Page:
Wednesday, 12 March 2008

Did yesterday's ministerial statement influence evidence given to Commons Select Committee?

I have just read a report of todays meeting of the House of Commons Select Committee for the DCSF on the Education Guardian website http://education.guardian.co.uk/admissions/story/0,,2264410,00.html.
An extract from the Guardian report makes reference to yesterday's statement by Ed Balls, Secretary of State at DCSF:

"Yesterday, the schools secretary, Ed Balls, admitted that "significant" numbers of schools were flouting admission rules, with some charging parents hundreds of pounds of secure places for their children and requesting details about marital status and family incomes. Balls said these breaches were found disproportionately in faith schools [Ed Balls did not refer to the religious character of these schools - see my post of yesterday] and in others that controlled their own admissions. Earlier, academics told the committee that they were not surprised to discover that some schools were abusing the rules to secure a secondary school place of their choice for their child."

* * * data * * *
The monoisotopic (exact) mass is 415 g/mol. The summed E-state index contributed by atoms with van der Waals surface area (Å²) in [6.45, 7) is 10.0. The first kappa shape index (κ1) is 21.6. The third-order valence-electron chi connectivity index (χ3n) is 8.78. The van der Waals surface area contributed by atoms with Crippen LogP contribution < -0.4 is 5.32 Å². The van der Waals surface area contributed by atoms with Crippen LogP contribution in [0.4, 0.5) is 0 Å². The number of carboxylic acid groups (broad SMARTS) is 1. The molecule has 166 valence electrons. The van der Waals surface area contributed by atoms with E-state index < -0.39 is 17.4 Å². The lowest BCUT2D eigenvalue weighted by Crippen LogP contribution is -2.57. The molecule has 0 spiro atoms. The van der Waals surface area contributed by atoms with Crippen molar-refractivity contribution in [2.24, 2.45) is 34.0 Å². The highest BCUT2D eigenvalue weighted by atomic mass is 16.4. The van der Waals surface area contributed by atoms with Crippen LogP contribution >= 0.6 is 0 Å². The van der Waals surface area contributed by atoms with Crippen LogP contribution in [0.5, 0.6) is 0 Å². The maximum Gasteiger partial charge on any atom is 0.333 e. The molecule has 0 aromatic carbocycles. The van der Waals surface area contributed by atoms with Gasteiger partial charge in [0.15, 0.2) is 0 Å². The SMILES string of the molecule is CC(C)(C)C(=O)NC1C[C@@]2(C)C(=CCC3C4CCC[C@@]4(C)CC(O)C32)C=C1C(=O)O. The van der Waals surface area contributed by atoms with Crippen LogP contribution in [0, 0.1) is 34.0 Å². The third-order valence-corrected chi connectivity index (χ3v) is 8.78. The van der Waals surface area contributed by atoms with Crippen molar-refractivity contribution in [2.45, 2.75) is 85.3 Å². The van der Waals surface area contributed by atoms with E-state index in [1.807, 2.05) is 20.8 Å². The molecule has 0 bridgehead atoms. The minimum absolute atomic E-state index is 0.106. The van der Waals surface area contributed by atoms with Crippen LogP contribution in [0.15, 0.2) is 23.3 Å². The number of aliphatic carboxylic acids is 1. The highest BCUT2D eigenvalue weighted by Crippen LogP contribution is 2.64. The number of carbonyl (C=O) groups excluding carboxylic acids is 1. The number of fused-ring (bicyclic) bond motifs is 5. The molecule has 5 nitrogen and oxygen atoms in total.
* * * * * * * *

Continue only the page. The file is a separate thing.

Even recognising that this is an incomplete account of a full mornings evidence, it seems to be clear that yesterday's ministerial statement has had an influence on the way in which evidence was given before the Select Committee.

2 comments:

Joe said...

A post at John Smeaton's site, also covered at Fr Tim's hermeneutic of continuity and Fr Ray's St Mary Magdalen, indicates the Bishop O'Donoghue stood up well for things Catholic.

miss book said...

I think you are right, Ed Balls and co., are clearly looking for ways to force Catholic schools to toe their line.I have some doubts about the capacity of Catholic Education to survive the onslaught of the secularists.I hope I am mistaken, but if not,committed Catholic parents face two choices: either to home educate their children (it can be done), or to send their children to the local state school and explain to them that they will not receive any help from the school to develop their faith, and assure the children that their parents will take on this responsibility. And then to do it!
Of course those who are in a position to afford independent education, have a third option, and good luck to them.